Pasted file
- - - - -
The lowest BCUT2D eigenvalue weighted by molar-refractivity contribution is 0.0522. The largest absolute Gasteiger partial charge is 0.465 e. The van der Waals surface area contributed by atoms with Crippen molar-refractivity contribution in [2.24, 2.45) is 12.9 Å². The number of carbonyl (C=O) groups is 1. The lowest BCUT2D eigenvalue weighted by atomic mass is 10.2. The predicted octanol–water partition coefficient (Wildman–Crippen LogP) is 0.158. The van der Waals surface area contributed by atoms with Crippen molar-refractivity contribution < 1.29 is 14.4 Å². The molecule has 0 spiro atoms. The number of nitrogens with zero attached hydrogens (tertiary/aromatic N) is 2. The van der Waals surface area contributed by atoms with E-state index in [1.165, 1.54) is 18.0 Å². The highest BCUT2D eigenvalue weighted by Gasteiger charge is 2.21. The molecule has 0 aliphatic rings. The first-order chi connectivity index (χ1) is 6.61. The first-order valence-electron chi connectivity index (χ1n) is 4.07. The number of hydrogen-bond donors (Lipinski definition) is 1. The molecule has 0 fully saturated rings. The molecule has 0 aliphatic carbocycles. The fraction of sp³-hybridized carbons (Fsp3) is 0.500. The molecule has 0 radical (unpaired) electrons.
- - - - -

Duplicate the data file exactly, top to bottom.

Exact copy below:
The lowest BCUT2D eigenvalue weighted by molar-refractivity contribution is 0.0522. The largest absolute Gasteiger partial charge is 0.465 e. The van der Waals surface area contributed by atoms with Crippen molar-refractivity contribution in [2.24, 2.45) is 12.9 Å². The number of carbonyl (C=O) groups is 1. The lowest BCUT2D eigenvalue weighted by atomic mass is 10.2. The predicted octanol–water partition coefficient (Wildman–Crippen LogP) is 0.158. The van der Waals surface area contributed by atoms with Crippen molar-refractivity contribution < 1.29 is 14.4 Å². The molecule has 0 spiro atoms. The number of nitrogens with zero attached hydrogens (tertiary/aromatic N) is 2. The van der Waals surface area contributed by atoms with E-state index in [1.165, 1.54) is 18.0 Å². The highest BCUT2D eigenvalue weighted by Gasteiger charge is 2.21. The molecule has 0 aliphatic rings. The first-order chi connectivity index (χ1) is 6.61. The first-order valence-electron chi connectivity index (χ1n) is 4.07. The number of hydrogen-bond donors (Lipinski definition) is 1. The molecule has 0 fully saturated rings. The molecule has 0 aliphatic carbocycles. The fraction of sp³-hybridized carbons (Fsp3) is 0.500. The molecule has 0 radical (unpaired) electrons.